How Dostoyevsky Came to Believe that Beauty Will Save the World

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How did Dostoevsky come to believe that beauty will save the world? He served his four-year sentence in a labor camp in Omsk where I was born. The barracks where the prisoners were kept are still there to this day and now form the “historical part of the city” with Dostoyevsky’s monument at the entrance.

Four years of hard labor in Siberia in the middle of the 19th century were tantalizing. And yet, in this furnace, Dostoyevsky’s main philosophical ideas were forged, which he later fleshed out in Crime and Punishment and The Brothers Karamazov.

Scholars agree that during this time, a radical shift happened in his thinking from looking for external solutions to the world’s problems to discovering beauty as the only solution to evil.

The pinnacle of his “beauty-will-save-the-world” narrative is his poem The Great Inquisitor in The Brothers Karamazov.

The 90-year-old cardinal arrests Jesus and makes a strong case for why the system of the world based on worshiping external authority is the only solution for those weak and unruly human beings to live happily. He scoffs at Jesus for believing in humans too much. They don’t want freedom. They want bread and someone to bow down to.

We – the system of the world – provided them with all that. Don’t you dare ruin it! It’s the only way to keep evil in check. Jesus doesn’t respond. He is silent. After the old man finishes his tirade, Jesus stands up and kisses him gently. The old man doesn’t execute him as he promised. He lets him go. Why?

Because he met with the ultimate beauty. Jesus’s kiss awakened him to a sudden realization that haunted his dreams for many years. Suddenly, he knew in his heart that all his arguments were a bunch of baloney.

There’s beauty in the world that makes a man forget all about bread and security. It is the beauty of seeing someone readily becoming a willing sacrifice for you. The Grand Inquisitor understands that Jesus is ready to die again as many times as necessary so people can be free. So, he lets him go, unable to resist the inner call of Beauty.  

Dostoyevsky’s famous phrase “Beauty will save the world” sums up his whole philosophy and strangely resonates with the insights of other great thinkers of the 19th and 20th centuries. One of them was Victor Hugo, who, according to Dostoyevsky, was his source of inspiration.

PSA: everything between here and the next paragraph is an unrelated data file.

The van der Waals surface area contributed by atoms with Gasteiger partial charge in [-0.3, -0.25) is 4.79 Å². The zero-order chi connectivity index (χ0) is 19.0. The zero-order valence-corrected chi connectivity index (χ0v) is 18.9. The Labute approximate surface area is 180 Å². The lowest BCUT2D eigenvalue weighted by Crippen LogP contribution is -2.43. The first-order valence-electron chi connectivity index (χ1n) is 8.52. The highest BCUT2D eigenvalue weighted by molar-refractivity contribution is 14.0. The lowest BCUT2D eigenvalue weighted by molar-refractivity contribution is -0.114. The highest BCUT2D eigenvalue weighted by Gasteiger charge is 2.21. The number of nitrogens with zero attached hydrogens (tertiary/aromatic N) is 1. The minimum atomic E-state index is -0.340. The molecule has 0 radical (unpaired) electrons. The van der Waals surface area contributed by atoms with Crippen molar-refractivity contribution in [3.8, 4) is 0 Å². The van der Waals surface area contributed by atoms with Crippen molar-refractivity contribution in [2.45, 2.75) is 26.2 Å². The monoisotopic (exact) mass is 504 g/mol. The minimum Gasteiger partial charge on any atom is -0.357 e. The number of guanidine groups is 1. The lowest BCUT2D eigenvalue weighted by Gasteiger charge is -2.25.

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G.K. Chesterton on the Fallacy of Success: The Curse of the Midas Touch

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What is the curse of the Midas touch?

“There is no such thing as Success. Or, if you like to put it so, there is nothing that is not successful. That a thing is successful merely means that it is; a millionaire is successful in being a millionaire and a donkey in being a donkey.” G.K. Chesterton (On the Fallacy of Success).

What is success? We all seem to have some idea of what it is. And if we don’t, there are thousands of people out there who will teach you. There are thousands of online courses, tens of thousands of YouTube gurus, and millions of books out there that promise to lead you to success in 5 simple steps.  

People with the “Midas touch” are universally praised and revered. They can use every opportunity to make money. They are able to turn everything they touch into gold. And yet, as G.K. Chesterton says, the Greeks have enshrined the “instinct that makes people rich” in the most telling myth about King Midas.

Midas, the affluent ruler of Phrygia, lived in a lavish palace with his beautiful daughter and was leading a life of extravagance. Despite his immense wealth, Midas was fixated on the pursuit of gold, believing it to be the ultimate source of happiness.

His avarice was such that he spent his days counting his golden coins, and occasionally he would even “bathe” in golden coins.

One day, a satyr by the name of Silenus was passing through Midas’s famous rose garden. He was so tired after days of feasting with his patron Bacchus that he lay down on the ground in total exhaustion to take a nap. Midas found him there, invited him in, and took care of him.

After several days, he took him back to Bacchus, the god of wine and pleasure. Bacchus was so glad to see Silenus that he promised to fulfill any one wish of Midas. After some consideration, Midas blurted: “I want to turn everything I touch into gold.” Bacchus advised him to think twice before making such a wish, but Midas didn’t listen.

The next day, Midas started touching everything in his castle. First, a small table turned into gold. Then, he touched a chair, a carpet, the floor – everything! Midas was ecstatic. Finally, his dream came true. He could have anything he wanted. He kept running around and touching everything he saw.